On Monday, when news of Lonesome George’s death began to reach editors around the world, I was asked to write his obituary for the Guardian. As I had already sent in one to Nature, they sensibly got the very excellent John Vidal to do it instead.

John’s done a pretty good job and he generously cites my book Lonesome George: The Life and Loves of a Conservation Icon. I was, however, very puzzled to read that I’d reported that “George was irresistibly attracted to the late Lord Devon’s wartime helmet, presumably because it resembled the shell of a young tortoise.” I’ve never reported anything of the sort.

What I think has happened here is that in researching his piece Vidal came across a rather lovely article about Lonesome George and my book that appeared in the Daily Mail in 2007. It is particularly nice because it’s by Rory Knight Bruce, who declares his interest in tortoises as the author of Timothy The Tortoise: The Remarkable Story Of The Nation’s Oldest Pet. His book, Bruce explains, “recounts the life and times of the tortoise who lived at Powderham Castle, the family seat of the Earls of Devon, until his death in 2004 at the grand old age of 164.” The Daily Mail article draws on the similarities between the reptilian subjects of our respective testudinate biographies and his last sentence notes that Timothy, like George, did not mate “unless you accept his attempts to mount the late Lord Devon’s wartime helmet.”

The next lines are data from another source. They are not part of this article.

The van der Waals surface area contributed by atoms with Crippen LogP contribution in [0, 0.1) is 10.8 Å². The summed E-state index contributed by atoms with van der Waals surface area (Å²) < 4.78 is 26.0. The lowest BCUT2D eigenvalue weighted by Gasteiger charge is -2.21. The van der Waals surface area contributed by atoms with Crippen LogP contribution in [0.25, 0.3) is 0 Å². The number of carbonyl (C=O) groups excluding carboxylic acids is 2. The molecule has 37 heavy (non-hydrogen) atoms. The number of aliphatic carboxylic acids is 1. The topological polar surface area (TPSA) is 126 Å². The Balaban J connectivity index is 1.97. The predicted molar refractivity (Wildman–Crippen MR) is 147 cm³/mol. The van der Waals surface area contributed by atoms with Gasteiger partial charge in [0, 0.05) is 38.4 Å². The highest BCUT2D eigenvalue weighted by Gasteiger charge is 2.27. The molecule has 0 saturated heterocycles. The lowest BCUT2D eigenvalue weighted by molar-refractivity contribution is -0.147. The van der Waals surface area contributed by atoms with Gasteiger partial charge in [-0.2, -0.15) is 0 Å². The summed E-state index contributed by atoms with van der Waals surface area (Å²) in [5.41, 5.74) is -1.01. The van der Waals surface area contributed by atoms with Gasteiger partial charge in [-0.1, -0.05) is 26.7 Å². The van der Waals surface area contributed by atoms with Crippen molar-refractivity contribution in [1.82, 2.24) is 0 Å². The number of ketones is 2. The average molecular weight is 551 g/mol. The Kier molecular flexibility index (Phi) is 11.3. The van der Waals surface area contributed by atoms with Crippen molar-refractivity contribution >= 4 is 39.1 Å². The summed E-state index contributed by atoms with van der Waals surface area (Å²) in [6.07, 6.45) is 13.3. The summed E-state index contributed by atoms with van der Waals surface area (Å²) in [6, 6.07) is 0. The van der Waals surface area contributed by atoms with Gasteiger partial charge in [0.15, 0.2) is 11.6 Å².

I understand that this kind of mistake is inevitable in a busy news room, though I am a little puzzled Vidal was not himself more puzzled that the late Lord Devon’s helmet should have found its way over to Galapagos and into Lonesome George’s enclosure. I thought about emailing the Guardian to get it corrected. Then I thought it’s such an irrelevant detail I wouldn’t bother. But here’s what happens in the internet age if you don’t get stuff like this put right. It gets picked up, replicated and in the replication acquires a new life, gravitas and authority.

I think I’d better let the Guardian know. 

Lonesome George and the late Lord Devon’s helmet
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